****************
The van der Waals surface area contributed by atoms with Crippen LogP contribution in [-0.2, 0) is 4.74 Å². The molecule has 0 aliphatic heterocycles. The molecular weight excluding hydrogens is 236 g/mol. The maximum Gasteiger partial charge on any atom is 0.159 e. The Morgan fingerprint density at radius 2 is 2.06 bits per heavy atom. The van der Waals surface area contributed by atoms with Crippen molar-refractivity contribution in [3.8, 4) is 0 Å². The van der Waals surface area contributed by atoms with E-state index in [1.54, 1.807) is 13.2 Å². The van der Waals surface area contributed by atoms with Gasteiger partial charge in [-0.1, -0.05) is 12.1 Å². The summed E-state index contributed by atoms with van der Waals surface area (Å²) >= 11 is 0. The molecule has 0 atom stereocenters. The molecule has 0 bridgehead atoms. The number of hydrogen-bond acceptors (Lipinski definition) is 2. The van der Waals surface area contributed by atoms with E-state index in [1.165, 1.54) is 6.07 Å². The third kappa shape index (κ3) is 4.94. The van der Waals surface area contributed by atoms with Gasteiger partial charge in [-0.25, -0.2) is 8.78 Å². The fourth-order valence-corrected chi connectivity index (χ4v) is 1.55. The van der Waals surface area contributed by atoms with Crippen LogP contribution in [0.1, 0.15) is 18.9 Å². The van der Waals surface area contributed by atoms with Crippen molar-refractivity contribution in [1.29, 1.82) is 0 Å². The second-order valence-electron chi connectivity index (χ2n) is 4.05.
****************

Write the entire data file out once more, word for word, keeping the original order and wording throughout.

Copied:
The van der Waals surface area contributed by atoms with Crippen LogP contribution in [-0.2, 0) is 4.74 Å². The molecule has 0 aliphatic heterocycles. The molecular weight excluding hydrogens is 236 g/mol. The maximum Gasteiger partial charge on any atom is 0.159 e. The Morgan fingerprint density at radius 2 is 2.06 bits per heavy atom. The van der Waals surface area contributed by atoms with Crippen molar-refractivity contribution in [3.8, 4) is 0 Å². The van der Waals surface area contributed by atoms with E-state index in [1.54, 1.807) is 13.2 Å². The van der Waals surface area contributed by atoms with Gasteiger partial charge in [-0.1, -0.05) is 12.1 Å². The summed E-state index contributed by atoms with van der Waals surface area (Å²) >= 11 is 0. The molecule has 0 atom stereocenters. The molecule has 0 bridgehead atoms. The number of hydrogen-bond acceptors (Lipinski definition) is 2. The van der Waals surface area contributed by atoms with E-state index in [1.165, 1.54) is 6.07 Å². The third kappa shape index (κ3) is 4.94. The van der Waals surface area contributed by atoms with Gasteiger partial charge in [-0.25, -0.2) is 8.78 Å². The fourth-order valence-corrected chi connectivity index (χ4v) is 1.55. The van der Waals surface area contributed by atoms with Crippen LogP contribution in [0.1, 0.15) is 18.9 Å². The van der Waals surface area contributed by atoms with Crippen molar-refractivity contribution in [1.29, 1.82) is 0 Å². The second-order valence-electron chi connectivity index (χ2n) is 4.05.